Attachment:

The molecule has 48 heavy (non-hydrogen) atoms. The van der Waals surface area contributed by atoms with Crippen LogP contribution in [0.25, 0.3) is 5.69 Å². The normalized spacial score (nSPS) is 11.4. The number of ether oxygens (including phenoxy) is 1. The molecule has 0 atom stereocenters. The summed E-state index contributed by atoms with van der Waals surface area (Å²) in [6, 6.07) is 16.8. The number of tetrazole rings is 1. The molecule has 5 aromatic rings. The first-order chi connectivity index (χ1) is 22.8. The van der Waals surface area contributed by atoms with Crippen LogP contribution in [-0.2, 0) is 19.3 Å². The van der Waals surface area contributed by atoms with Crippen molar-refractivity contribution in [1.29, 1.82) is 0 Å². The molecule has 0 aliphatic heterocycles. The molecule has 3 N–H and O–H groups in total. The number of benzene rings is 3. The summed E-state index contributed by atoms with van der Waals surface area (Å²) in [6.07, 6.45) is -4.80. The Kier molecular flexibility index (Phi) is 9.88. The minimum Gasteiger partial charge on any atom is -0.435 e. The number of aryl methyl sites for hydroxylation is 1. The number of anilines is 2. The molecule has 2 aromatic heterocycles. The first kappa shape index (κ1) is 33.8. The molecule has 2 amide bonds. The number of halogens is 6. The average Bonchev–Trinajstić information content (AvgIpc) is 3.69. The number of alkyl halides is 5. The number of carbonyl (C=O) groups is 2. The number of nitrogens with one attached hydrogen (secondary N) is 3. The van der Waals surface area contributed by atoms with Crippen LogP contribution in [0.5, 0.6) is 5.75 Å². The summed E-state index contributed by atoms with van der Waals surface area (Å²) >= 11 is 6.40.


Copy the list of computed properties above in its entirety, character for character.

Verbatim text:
The molecule has 48 heavy (non-hydrogen) atoms. The van der Waals surface area contributed by atoms with Crippen LogP contribution in [0.25, 0.3) is 5.69 Å². The normalized spacial score (nSPS) is 11.4. The number of ether oxygens (including phenoxy) is 1. The molecule has 0 atom stereocenters. The summed E-state index contributed by atoms with van der Waals surface area (Å²) in [6, 6.07) is 16.8. The number of tetrazole rings is 1. The molecule has 5 aromatic rings. The first-order chi connectivity index (χ1) is 22.8. The van der Waals surface area contributed by atoms with Crippen LogP contribution in [-0.2, 0) is 19.3 Å². The van der Waals surface area contributed by atoms with Crippen molar-refractivity contribution in [1.29, 1.82) is 0 Å². The molecule has 0 aliphatic heterocycles. The molecule has 3 N–H and O–H groups in total. The number of benzene rings is 3. The summed E-state index contributed by atoms with van der Waals surface area (Å²) in [6.07, 6.45) is -4.80. The Kier molecular flexibility index (Phi) is 9.88. The minimum Gasteiger partial charge on any atom is -0.435 e. The number of aryl methyl sites for hydroxylation is 1. The number of anilines is 2. The molecule has 2 aromatic heterocycles. The first kappa shape index (κ1) is 33.8. The molecule has 2 amide bonds. The number of halogens is 6. The average Bonchev–Trinajstić information content (AvgIpc) is 3.69. The number of alkyl halides is 5. The number of carbonyl (C=O) groups is 2. The number of nitrogens with one attached hydrogen (secondary N) is 3. The van der Waals surface area contributed by atoms with Crippen LogP contribution in [0.5, 0.6) is 5.75 Å². The summed E-state index contributed by atoms with van der Waals surface area (Å²) >= 11 is 6.40.